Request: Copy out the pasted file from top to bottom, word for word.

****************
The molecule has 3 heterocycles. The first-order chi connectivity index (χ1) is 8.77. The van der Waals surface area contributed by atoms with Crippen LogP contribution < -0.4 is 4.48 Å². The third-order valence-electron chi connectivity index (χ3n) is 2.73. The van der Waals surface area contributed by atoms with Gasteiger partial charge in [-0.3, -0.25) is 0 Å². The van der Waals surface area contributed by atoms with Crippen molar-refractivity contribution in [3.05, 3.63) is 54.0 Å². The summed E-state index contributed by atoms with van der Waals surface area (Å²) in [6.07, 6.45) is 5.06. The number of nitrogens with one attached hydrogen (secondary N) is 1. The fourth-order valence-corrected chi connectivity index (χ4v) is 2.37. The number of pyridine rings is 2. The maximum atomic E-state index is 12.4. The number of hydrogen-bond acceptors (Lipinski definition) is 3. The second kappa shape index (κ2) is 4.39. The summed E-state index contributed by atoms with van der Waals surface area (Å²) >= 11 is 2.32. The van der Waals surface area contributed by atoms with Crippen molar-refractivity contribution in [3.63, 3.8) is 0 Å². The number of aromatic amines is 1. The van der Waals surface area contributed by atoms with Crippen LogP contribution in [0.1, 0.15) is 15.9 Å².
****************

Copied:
The molecule has 3 heterocycles. The first-order chi connectivity index (χ1) is 8.77. The van der Waals surface area contributed by atoms with Crippen LogP contribution < -0.4 is 4.48 Å². The third-order valence-electron chi connectivity index (χ3n) is 2.73. The van der Waals surface area contributed by atoms with Gasteiger partial charge in [-0.3, -0.25) is 0 Å². The van der Waals surface area contributed by atoms with Crippen molar-refractivity contribution in [3.05, 3.63) is 54.0 Å². The summed E-state index contributed by atoms with van der Waals surface area (Å²) in [6.07, 6.45) is 5.06. The number of nitrogens with one attached hydrogen (secondary N) is 1. The fourth-order valence-corrected chi connectivity index (χ4v) is 2.37. The number of pyridine rings is 2. The maximum atomic E-state index is 12.4. The number of hydrogen-bond acceptors (Lipinski definition) is 3. The second kappa shape index (κ2) is 4.39. The summed E-state index contributed by atoms with van der Waals surface area (Å²) >= 11 is 2.32. The van der Waals surface area contributed by atoms with Crippen molar-refractivity contribution in [3.63, 3.8) is 0 Å². The number of aromatic amines is 1. The van der Waals surface area contributed by atoms with Crippen LogP contribution in [0.1, 0.15) is 15.9 Å².